Apparently he’s one of those ‘essential’ federal employees

WASHINGTON — Warning letters in hand, Zach Rybarczyk patrolled the food court at Union Station, looking for offenders.

Past Auntie Anne’s, past Johnny Rockets. At Lotus Express, a Chinese food joint, Rybarczyk peeled the wrapper from a red straw and bent the end — the telltale giveaway.

Plastic.

Washington has become the latest city in a nationwide movement to ban plastic straws, and it’s up to Rybarczyk, an inspector for the D.C. Department of Energy and Environment, to enforce the new law.
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-Robbie

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9 Responses to Apparently he’s one of those ‘essential’ federal employees

  1. WiscoDave says:

    Thank you Milo Cress…

  2. WoodBurner says:

    Nancy’s drug dependent great nephew needed a “job”?

  3. Jonathan says:

    Yet another reason to stay out of Washington DC, or really any large city – expensive, crime ridden, over regulated are just some of the multitudinous reasons!

    Note that he is a city employee, not a federal one, and I’m sure that DC never has any funding issues since they have had one party rule for decades now.

    • crazyeighter says:

      And the real pisser is that all I want to do is exercise my Second Amendment rights while I go through the museums.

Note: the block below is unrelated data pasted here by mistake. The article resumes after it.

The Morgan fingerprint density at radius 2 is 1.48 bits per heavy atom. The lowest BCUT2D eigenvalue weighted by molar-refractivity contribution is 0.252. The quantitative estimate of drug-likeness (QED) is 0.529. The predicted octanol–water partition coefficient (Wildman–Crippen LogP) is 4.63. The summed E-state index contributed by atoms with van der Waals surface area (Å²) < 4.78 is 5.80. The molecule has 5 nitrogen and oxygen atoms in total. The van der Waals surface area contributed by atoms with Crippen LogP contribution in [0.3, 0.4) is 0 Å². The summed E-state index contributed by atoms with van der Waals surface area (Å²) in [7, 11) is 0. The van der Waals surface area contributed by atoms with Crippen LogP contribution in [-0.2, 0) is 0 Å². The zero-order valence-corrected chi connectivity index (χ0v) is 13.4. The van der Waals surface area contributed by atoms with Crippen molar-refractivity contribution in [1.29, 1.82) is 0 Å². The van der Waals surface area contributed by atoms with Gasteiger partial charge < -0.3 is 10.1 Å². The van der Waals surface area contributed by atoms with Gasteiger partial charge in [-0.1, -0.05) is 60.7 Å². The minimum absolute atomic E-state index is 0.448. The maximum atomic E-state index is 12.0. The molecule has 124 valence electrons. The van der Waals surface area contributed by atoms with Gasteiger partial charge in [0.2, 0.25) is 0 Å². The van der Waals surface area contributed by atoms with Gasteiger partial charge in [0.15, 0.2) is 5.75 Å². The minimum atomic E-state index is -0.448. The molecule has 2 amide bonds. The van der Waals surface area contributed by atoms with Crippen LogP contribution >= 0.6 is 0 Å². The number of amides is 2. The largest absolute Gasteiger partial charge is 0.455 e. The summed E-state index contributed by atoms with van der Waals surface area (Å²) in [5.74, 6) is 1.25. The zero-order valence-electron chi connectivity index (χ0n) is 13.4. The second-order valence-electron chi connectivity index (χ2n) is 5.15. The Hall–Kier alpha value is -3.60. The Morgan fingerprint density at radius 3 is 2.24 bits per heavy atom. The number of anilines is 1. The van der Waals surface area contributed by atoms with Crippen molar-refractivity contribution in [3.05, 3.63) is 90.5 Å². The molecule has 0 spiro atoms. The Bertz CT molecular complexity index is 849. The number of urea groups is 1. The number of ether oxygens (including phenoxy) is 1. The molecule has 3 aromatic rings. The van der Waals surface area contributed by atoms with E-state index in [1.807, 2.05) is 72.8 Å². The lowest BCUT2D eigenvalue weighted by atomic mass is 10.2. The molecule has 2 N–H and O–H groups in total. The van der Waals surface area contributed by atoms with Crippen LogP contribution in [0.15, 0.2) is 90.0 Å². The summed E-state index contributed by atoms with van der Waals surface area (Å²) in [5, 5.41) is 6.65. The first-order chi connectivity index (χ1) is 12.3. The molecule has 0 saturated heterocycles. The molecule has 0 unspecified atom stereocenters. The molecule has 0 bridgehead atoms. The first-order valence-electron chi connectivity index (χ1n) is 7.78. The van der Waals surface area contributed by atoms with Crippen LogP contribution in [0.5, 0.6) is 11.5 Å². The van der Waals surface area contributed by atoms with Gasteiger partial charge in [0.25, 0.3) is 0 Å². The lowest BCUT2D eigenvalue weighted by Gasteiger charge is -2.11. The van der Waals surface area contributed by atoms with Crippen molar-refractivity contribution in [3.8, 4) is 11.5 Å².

4. Mike_C says:

    At Lotus Express, a Chinese food joint, Rybarczyk peeled the wrapper from a red straw

    Rayciss! Or as befits the “most successful minority”(1), “Laycist!”

    Egregious misuse of plastic is a Chinese (and more generally Asian) cultural characteristic. Case in point: Eighty-six percent of the plastic in the world’s oceans comes from Asia (China and India being the worst offenders); 7.8% from Africa(2), and <1% from the US.

    So for some grinning-beta fool (see photo of young Zach) of a whiteboy to tell a Chinaman (or Chinawoman) to not use plastic straws is RACIST! Trashing the world with junk plastic is obviously an Asian Folkway. Stupid as this argument is, it’s no more stupid than other “respect muh culture and muh traditional folkways” arguments we’re expected to swallow.

    OR. Keep plastic straws legal, but require documentation that a customer requested a plastic straw. Said documentation to be physical. On paper. In triplicate. Using those nasty “carbon” forms that are never legible on the bottom copy. Because we’re Saving the Earth, damn it!

    https://ourworldindata.org/plastic-pollution

    (1) Asians are NOT the most successful minority. How many Asians are on the Supreme Court? (Or are federal judges for that matter?) How many Asians are US Senators, Representatives? How many Asians own major (NFL, NBA, NHL level) sports franchises (a proxy for wealth and influence)? How many Asians run major news and entertainment companies? Asians make a somewhat better salary on average (would be interesting to see if that remains the case after accounting for education), but Asians do NOT have influence in the US in particular or the West in general. (And I’m perfectly okay with that, as a genetically Asian person, BTW. I’m just sick of being stuck above the ramparts — by hypocrites and fools — to draw fire.)
    (2) You can bet the African share of waste plastic would be worse, were they any more economically capable.

    • Bacon says:

      That fourth part is pretty funny Mike. Obviously an Asian Folkway! I guess it’s so funny partly because it rings true.

      Anyway, regarding note (1), you left a few important things out. There’s really a lot more going on in terms of “influence” than the items you noted.